shooting, stalking and fishing tenant at Tulchan, which was the “fishing box” of the Earls of Seafield. In the fullness of time, Sir Philip invited George to share the lease at Tulchan. Later still, Sir Philip no longer had time to indulge his northern pleasures – he served as Private Secretary to Field Marshal Haig during the First World War – and so in 1915 George became the sole tenant of what many have described as one of the finest sporting estates in Scotland. He ordered the building of Tulchan Lodge, originally known as Dalchroy House, which was completed in 1906 to accommodate his family and friends. Guests included King Edward VII, King George V, King George VI, President Theodore Roosevelt, banker JP Morgan, the railway financier William Vanderbilt, the Grand Duke of Luxembourg and King Leopold of Belgium among a host of the great and good. In his book Memories of a Highland Gamekeeper, Dugald Macintyre described the organisation required when the Mccorquodales travelled north. “I was delighted when my employer asked me to visit him at his fine fishing water on the Spey. He rented thirteen miles of the River Spey when he lived in Tulchan Lodge. There were thirteen boats on Mr Mccorquodale’s part of the Spey. When we had finished with one side of a pool we crossed by boat and fished the other side … Mr Mccorquodale had hired a special train for his family and servants, and another ‘special’ carrying coal arrived at Advie Station the following week. King George V’s doings were all the talk of the Lodge people of course; for he had been staying at Tulchan on the previous grouse shooting season. “Mr Mccorquodale gave fortnightly dances to his servants and tenants. All in the district had in fact a free invitation to attend the dances. I met numerous natives of Speyside at those dances, where gamekeepers and gillies provided the music from their pipes. A surprising number of the older men had been soldiers in their youth. They had seen service in the Seaforths, or Camerons, or Black Watch. You could hear tales of the Relief of Lucknow, the taking of Quebec and of the Battle of Balaclava from the lips of the old soldiers who had participated in the battles, or from their sons.” These were golden years on the Spey, as described in 1909 by WL Calderwood in The Salmon Rivers and Lochs of Scotland. “I have no hesitation in saying that the best interests of the river were considered when, at the end of 1903, an agreement was come to between the proprietors above Orton and the Duke of Richmond and Gordon, by which nets were removed from Orton and the upper part of Gordon Castle water … In the agreement as to proper compensation I understand it was decided that between 6,000 and 7,000 fish would on an average be thus allowed to ascend annually. As has already been said, the rod catches have now greatly improved, an improvement which I understand amounts to 50 or 60 per cent, in several waters. Mr. George Mccorquodale has had 426 to his own rod at Dalchroy. When mentioning this distinguished angler I may add that in 1919 he killed a 38lb fish on a trout rod, with a trout cast.” His best season on the Spey was in 1920, when he caught 492 fish. That year also saw the beat record being set, with 30 fish on May 31. After his death in 1936, Mccorquodale’s daughter, Molly Wood, had this to say about him: “It is 46 years since he first fished Spey, and he never missed a season. During his early life he fished many other rivers, but there was no river to compare with Spey in his opinion … He was in his 83rd year when he died last May, and had been able to fish until ten days before his death. He used a very small rod, and for the last two years did not fish many hours a day, but in 1935 he killed 214 salmon to his own rod. Fish were very late coming up this year, but he had some good days, the best being four salmon to his own rod on April 21st. There has been no finer fisherman or greater sportsman than my father, and I think his memory on Speyside will live on and on.” Amen to that. We will never see his likes again.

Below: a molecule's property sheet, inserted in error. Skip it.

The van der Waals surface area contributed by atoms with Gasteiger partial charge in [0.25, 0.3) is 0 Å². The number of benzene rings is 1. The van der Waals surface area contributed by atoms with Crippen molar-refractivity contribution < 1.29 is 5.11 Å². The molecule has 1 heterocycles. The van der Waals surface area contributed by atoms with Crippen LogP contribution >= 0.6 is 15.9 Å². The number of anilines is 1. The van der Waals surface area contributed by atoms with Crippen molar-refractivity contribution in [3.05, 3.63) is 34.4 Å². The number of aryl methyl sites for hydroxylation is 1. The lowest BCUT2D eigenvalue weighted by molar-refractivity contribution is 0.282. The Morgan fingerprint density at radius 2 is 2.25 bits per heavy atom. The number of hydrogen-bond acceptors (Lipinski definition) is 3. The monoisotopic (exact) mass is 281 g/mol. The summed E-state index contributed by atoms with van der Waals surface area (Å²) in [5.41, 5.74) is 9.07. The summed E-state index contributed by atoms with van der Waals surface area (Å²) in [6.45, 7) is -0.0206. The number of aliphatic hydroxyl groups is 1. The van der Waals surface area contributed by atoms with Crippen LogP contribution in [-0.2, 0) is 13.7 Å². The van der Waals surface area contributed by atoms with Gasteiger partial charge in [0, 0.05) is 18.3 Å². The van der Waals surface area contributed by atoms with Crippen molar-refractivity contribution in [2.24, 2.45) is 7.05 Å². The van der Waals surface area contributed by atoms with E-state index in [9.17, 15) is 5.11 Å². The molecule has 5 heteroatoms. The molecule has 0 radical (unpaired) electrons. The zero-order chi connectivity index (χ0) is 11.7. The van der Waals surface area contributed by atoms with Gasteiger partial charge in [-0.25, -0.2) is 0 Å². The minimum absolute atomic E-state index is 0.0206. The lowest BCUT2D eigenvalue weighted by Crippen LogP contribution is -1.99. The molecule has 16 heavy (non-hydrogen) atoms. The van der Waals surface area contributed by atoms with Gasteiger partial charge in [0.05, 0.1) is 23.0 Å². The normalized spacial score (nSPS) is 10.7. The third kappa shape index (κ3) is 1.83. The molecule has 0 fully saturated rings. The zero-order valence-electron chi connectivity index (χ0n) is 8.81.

Mccorquodale with a 42½lb fish from Fochabers, Spey, October 15, 1907.
Gaffed: Mccorqoudale fishing The Sawmill at Ballindalloch, River Spey in 1891.
Mccorquodale fishing Rock pool from the Battery, Tulchan, July 1905. Images from the Tulchan archive photographed by Stewart Grant.
Picture from the Tulchan archive. The caption reads: "Cruikshanks. 35½lb. G.F. Mccorquodale." The fish was caught in Greenbank pool on May 27, 1902.
started fishing with a bent stick before he went to school and has fished for salmon at home and abroad for more than 50 years. He has written seven books, including Success with Salmon, The Great Salmon Beats, The Salmon & Sea Trout Fisheries of Scotland, and The Salmon Fisherman’s Year. CRAWFORD LITTLE